• The Life Is Sacred Program in Oregon, which used data from a state-wide school survey to understand the role of risk and protective factors in suicide attempts by American Indian/Alaskan Native youth
  • Maine’s Youth Suicide Prevention and Tracking Toolkit, which helps schools track youth referred to mental health professionals for suicide risk
  • The ASK About Suicide to Save a Life app developed in Texas that helps users recognize and respond to the warning signs of suicide

The Suicide-Proofing initiative in Rhode Island that teaches parents how to reduce the likelihood of suicide by reducing access to lethal means and paying attention to their children’s moods and behavior

Dec 20 2012 - 2:39pm

Working with the Military for Mental Health

In Kentucky, the Kentucky Division of Behavioral Health, a GLS grantee, and the National Guard are working together on Operation Immersion with the goal of improving behavioral health services for members of the military and veterans. This project brought behavioral health professionals to the Wendell H. Ford Regional Training Center for a look at military culture that will help them provide more effective services to active members of the military and veterans. In addition to physical fitness training and combat simulations, participants received classroom instruction on subjects including suicide prevention, military culture, and traumatic brain injury. More information on Operation Immersion can be found on the Kentucky National Guard blog Unbridled Service.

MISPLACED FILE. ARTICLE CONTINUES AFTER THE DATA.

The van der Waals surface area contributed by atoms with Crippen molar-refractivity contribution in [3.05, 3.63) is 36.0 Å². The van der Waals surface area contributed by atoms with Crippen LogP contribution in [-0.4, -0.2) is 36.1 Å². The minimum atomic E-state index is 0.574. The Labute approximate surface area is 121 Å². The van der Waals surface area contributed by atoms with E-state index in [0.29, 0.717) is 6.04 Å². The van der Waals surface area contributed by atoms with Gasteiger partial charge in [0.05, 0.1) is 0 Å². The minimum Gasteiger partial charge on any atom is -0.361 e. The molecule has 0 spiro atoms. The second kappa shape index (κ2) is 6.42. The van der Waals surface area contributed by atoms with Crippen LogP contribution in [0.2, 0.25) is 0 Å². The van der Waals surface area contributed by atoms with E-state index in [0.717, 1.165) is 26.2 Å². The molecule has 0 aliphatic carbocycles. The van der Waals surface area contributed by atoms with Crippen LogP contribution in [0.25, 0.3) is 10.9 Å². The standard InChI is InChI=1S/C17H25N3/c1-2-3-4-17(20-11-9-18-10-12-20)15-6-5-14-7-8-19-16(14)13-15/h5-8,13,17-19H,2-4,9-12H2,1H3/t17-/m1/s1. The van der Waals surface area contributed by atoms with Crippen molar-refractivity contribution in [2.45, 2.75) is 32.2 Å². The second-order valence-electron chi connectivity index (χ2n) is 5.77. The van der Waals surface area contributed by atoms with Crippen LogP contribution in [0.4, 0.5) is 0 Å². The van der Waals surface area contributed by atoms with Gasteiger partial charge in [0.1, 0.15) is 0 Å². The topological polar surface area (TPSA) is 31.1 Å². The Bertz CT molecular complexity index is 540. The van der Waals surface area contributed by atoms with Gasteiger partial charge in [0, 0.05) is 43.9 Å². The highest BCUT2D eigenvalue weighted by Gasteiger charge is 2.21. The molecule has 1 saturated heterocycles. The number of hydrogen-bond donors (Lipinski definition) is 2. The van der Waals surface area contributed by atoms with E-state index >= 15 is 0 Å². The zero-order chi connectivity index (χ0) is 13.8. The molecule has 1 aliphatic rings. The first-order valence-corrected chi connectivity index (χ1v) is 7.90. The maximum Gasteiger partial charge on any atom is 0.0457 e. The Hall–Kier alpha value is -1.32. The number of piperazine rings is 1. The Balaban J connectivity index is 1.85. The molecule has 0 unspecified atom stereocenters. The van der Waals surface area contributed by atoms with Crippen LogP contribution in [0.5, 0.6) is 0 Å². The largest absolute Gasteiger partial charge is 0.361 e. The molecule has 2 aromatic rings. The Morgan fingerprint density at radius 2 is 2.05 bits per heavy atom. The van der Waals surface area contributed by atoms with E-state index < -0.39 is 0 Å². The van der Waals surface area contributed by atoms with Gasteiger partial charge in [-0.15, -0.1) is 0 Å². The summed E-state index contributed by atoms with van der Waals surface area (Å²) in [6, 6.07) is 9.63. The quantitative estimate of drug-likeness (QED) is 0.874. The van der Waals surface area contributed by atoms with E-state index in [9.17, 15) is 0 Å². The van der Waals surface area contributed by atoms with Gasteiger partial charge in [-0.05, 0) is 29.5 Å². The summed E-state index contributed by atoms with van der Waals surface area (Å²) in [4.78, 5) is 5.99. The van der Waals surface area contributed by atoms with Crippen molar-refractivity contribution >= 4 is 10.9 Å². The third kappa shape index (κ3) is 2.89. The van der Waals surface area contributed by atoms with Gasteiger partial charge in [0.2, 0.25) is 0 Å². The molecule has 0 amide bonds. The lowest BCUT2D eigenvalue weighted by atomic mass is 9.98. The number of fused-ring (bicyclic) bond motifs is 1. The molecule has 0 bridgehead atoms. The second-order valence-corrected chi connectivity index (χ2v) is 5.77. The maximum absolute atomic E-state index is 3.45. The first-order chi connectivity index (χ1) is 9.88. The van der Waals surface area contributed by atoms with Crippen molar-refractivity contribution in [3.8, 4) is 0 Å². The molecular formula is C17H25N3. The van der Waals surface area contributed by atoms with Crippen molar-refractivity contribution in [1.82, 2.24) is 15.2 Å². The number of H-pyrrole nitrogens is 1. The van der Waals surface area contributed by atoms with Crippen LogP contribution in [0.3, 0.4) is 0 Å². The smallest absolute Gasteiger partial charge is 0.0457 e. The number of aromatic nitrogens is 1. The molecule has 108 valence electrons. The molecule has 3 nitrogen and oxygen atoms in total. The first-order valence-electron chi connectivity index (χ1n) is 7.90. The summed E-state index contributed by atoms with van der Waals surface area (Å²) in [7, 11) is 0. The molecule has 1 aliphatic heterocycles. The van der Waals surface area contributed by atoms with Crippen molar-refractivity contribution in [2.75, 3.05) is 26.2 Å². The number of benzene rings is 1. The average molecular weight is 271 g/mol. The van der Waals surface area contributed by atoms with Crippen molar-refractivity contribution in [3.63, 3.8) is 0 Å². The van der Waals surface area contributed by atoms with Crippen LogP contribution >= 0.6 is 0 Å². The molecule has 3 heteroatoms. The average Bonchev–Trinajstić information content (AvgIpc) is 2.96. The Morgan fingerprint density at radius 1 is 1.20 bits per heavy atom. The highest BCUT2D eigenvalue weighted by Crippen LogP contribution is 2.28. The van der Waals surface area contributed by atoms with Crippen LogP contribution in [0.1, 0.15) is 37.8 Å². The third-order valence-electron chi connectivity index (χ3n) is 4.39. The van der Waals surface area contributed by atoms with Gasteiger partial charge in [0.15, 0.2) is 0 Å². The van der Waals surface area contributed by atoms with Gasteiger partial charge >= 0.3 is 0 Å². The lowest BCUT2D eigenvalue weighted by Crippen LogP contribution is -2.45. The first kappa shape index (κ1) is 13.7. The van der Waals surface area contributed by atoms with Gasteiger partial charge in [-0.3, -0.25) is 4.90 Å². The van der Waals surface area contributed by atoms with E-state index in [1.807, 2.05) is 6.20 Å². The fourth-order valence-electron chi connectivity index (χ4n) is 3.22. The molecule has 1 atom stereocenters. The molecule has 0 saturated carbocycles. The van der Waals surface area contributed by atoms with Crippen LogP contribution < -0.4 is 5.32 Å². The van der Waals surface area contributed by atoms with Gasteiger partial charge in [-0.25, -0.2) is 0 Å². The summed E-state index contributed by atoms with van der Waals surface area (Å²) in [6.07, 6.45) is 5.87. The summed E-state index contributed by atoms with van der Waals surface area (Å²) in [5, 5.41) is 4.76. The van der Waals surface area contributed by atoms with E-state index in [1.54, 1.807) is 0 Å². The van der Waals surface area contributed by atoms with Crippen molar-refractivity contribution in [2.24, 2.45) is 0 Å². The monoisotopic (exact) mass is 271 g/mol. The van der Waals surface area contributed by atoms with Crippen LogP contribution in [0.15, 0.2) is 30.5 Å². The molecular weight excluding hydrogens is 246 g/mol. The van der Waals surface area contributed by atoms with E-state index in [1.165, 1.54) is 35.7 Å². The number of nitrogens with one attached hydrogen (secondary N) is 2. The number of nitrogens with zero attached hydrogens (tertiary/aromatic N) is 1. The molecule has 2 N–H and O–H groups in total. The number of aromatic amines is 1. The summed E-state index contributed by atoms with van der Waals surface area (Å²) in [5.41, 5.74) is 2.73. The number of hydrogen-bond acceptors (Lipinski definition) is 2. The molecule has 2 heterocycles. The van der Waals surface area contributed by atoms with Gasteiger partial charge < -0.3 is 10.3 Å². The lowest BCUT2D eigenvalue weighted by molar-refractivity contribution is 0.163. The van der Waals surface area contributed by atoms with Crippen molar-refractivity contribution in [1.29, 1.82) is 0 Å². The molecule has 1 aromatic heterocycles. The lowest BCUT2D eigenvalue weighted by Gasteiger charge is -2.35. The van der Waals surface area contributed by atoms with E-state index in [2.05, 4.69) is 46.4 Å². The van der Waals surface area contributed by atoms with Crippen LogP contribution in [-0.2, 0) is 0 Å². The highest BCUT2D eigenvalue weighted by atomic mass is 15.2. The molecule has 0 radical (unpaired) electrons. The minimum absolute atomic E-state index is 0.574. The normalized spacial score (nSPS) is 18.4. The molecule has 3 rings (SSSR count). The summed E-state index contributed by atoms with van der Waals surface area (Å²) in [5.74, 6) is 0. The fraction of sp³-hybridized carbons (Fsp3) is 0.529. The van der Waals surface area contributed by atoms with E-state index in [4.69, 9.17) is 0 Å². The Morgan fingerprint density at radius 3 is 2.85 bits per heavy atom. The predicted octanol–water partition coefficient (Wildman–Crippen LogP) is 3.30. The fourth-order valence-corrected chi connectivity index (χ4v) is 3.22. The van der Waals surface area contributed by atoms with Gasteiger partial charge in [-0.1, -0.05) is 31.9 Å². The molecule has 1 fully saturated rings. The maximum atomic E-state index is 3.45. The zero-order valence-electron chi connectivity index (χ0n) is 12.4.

Dec 14 2012 - 12:04pm

Preventing suicide among AI/AN youth